In a world where everything from food to friends can be delivered with the click of a button, it’s no surprise that children are growing up with unfettered access to screens.
In fact, according to survey responses from over 2,000 parents by Common Sense Media, an overwhelming 90 percent said their child under age 8 has used a mobile device, and 48 percent report that their children under age 2 use mobile devices regularly.
While parents recognize the importance of limiting their children’s screen time, they are not sure how to go about it. With over 80 percent reporting they worry “a lot” or “some of the time” about losing parental control of kids’ access to screens, they also do not feel confident in their own ability to manage kids’ screen use at home.
This is a major issue, given that children under age 8 spend an average of more than one and a half hours per day on screens (including TV and video games). That number jumps to almost 3 hours a day for kids 8 and older.
So how can parents find new ways to manage kids screen time? Well, below you’ll find some tips.
Curb screen use by designating media-free zones (and times)
Designate family movie nights or technology-free time together. Try alternate activities like backyard play, board games, and craft projects.
If your child is between the ages of 8 and 10 years old, set an earlier bedtime on school nights to ensure more family time away from screens.
Limit or monitor screen use when kids are not at home
Having a set time for your child to turn off their devices and put them away can help curb what they do on their own time.
However, it’s important to establish boundaries even when you’re not around by placing limits on how much they can play on a device, accessing certain websites or apps, and even the types of games that they can play.
These boundaries should be enforced both by you and your child; give him or her some responsibility in keeping their devices’ content age-appropriate and monitor how much time they spend on them.
Know the apps kids use most for homework and communication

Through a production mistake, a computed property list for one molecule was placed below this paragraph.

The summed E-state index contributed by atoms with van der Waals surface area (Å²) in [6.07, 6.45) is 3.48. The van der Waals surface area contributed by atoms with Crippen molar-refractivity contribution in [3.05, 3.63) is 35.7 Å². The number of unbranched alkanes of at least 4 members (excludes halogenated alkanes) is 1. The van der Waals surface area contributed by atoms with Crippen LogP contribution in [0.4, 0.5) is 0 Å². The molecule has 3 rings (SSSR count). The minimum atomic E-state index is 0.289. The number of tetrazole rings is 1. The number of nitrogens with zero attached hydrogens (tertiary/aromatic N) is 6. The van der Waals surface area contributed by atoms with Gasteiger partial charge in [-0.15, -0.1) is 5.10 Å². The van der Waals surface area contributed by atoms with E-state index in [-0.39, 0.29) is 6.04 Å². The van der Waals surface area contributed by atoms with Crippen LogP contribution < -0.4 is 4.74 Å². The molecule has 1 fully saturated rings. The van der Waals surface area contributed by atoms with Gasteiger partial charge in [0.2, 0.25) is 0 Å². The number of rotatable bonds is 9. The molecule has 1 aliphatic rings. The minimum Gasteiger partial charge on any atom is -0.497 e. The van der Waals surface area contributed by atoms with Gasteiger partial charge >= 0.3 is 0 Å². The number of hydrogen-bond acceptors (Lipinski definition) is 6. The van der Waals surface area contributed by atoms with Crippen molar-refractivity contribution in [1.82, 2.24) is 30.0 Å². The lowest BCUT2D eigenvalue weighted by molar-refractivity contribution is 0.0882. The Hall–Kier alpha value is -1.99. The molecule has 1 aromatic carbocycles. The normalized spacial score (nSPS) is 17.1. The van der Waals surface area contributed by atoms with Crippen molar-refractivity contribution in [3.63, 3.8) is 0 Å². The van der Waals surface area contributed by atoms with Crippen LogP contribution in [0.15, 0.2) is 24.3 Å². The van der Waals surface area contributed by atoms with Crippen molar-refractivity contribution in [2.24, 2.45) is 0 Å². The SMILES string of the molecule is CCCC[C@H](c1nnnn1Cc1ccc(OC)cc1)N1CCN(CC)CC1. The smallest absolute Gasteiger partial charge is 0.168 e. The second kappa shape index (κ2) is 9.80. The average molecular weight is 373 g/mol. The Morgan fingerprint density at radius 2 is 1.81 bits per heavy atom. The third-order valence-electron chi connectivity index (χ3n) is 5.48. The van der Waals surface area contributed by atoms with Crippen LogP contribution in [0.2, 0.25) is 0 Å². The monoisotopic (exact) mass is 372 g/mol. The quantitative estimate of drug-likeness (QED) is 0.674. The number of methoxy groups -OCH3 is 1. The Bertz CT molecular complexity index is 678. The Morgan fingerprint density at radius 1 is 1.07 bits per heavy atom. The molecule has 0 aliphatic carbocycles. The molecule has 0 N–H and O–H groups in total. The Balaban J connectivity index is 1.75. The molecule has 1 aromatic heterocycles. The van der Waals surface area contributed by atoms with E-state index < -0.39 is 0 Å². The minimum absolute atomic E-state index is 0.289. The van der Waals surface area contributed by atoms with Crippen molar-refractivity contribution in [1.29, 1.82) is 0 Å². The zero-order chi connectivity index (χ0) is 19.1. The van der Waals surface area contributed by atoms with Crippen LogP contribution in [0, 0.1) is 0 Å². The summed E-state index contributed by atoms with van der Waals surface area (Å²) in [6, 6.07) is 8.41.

If your child spends a lot of time on homework or school-related apps, it’s probably best to allow them access to those.
However, if they’re mostly used for entertainment purposes (such as YouTube and Netflix), consider limiting how much time they can be used for that purpose each day. This will help prevent any risks associated with distractions from homework or other important tasks.
Assess your child’s readiness to have a smartphone
Some parents may want to impose limits on their kids’ access to a mobile device, but they lack the tools to do so. You could get a kids smart watch to test if they’re ready for any smartphone or other electronic device that may not be as easily monitored. Don’t forget to also put limits on your children’s access to screens as you assess if they’re responsible enough to use screens for fun.
For example, you can place limits on what websites and apps are accessible through a WiFi-connected device, but these are more difficult to enforce on a mobile device.
There’s also the issue of apps that go beyond entertainment and into social media territory, which can have harmful effects on kids’ self-esteem or encourage them to engage with questionable content.
If your child is between the ages of 10 and 13, assess whether they are ready to have a mobile device with unfettered access.
If you do decide to give your child a smartphone, consider purchasing one that comes with parental controls (such as the iPhone) and help them learn how to use it responsibly.
Honestly, managing kids’ screen time is easier said than done, but it’s important for children today to have some time away from technology.
For younger kids, it can be hard to stop them from using screen devices altogether, but you can guide them towards more age-appropriate content and teach them how to use it responsibly.
As for older children, you can help manage their device use by restricting what they are allowed to do when they have access to a device. You can also use a kids GPS tracker to keep track of your older kids when they’re away from home!
Just make sure that you aren’t the one who winds up being too distracted by your phone as well to enforce those boundaries!